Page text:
I was going to write in earlier but I wanted to get a few responses in here before I said my bit.
Practicing and sharpening technique is certainly part of improving HOWEVER, I think it goes largely unsaid that it's good to also recognize who you are as a player. It's a necessary distinction because, for example some players are crisp (Michael Romeo, Jeff Loomis, Paul Gilbert) and some players are loose and maybe even 'sloppy' (Joe Perry, John Mayer, George Lynch). A lot of times people get a 'grass is always greener' view of playing and they just want to sound like another guy because they don't like how they sound. There's some degree of slop and tightness that comes with practicing, but everybody hears and interprets music differently, so it's normal for anticipation of the note to vary (aka, behind, on or after the beat); likewise, you'll find examples of every different version of this concept among different accomplished guitar players.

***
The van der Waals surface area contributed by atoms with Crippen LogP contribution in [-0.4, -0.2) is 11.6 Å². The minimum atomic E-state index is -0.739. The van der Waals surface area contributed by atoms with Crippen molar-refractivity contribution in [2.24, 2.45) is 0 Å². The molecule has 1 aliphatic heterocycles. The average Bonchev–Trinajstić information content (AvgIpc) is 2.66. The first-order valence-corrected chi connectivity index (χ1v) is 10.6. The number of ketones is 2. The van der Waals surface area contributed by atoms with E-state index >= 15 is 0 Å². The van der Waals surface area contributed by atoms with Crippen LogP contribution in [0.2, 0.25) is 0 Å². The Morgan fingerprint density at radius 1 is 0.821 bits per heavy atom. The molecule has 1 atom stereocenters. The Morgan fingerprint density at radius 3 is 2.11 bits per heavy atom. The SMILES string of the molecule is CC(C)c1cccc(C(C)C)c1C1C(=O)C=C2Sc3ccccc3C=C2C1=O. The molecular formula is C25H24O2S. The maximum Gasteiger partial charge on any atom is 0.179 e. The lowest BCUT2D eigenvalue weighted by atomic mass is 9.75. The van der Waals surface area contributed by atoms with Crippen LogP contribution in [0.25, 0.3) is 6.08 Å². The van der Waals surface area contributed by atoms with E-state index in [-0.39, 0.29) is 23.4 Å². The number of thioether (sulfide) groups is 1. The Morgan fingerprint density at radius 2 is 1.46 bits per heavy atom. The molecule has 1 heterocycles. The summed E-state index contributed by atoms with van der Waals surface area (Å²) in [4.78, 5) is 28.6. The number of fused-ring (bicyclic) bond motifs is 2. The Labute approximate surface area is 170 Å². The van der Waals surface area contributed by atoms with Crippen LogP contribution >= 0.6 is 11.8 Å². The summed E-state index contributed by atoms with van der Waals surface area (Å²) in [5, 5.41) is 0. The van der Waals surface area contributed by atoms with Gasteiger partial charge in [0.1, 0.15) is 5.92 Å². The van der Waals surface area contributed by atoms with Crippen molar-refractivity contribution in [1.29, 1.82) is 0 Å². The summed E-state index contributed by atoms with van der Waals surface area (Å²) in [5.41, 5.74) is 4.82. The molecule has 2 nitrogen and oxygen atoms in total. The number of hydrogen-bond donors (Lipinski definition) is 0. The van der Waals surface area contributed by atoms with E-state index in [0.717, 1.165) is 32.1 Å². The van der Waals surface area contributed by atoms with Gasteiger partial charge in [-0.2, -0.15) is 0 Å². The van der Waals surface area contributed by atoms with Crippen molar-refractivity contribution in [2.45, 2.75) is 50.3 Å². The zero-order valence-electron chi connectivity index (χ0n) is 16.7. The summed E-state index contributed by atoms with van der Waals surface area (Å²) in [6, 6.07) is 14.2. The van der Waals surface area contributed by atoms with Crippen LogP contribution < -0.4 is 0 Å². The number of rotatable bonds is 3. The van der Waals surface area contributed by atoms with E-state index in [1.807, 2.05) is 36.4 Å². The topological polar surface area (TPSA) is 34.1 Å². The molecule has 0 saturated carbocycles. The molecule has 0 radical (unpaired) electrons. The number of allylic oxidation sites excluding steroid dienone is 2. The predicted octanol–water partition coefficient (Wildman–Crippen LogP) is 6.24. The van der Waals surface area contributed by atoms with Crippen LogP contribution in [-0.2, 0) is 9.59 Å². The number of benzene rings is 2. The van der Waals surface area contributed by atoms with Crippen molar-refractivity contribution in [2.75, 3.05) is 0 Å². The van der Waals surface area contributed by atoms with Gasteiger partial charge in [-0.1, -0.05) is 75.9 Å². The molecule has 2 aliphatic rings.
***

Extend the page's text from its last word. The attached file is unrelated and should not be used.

Not to sound overly nebulous... my basic point is, you should be aware of how you hear music and how you want to sound, and just because one of your techniques doesn't line up with someone you idolize doesn't necessarily make it a bad
thing. Reb Beach took to doing the 'two hand tap long stretches' as a crutch because he was having trouble covering them with one hand and as a result 1.) accomplished his goal 2.) ended up sounding very unique by doing it. Another example is when you listen to the raw guitar tracks from early Van Halen albums, there's a ton of slop but the way Eddie spreads out how far before or after the notes is innate in his sound and those songs wouldn't feel the same without it.
Not trying to sound all 'self help book' or whatever. All the advice in here is worth listening to, just don't get to tied up in playing like other people do at the expense of your own personality.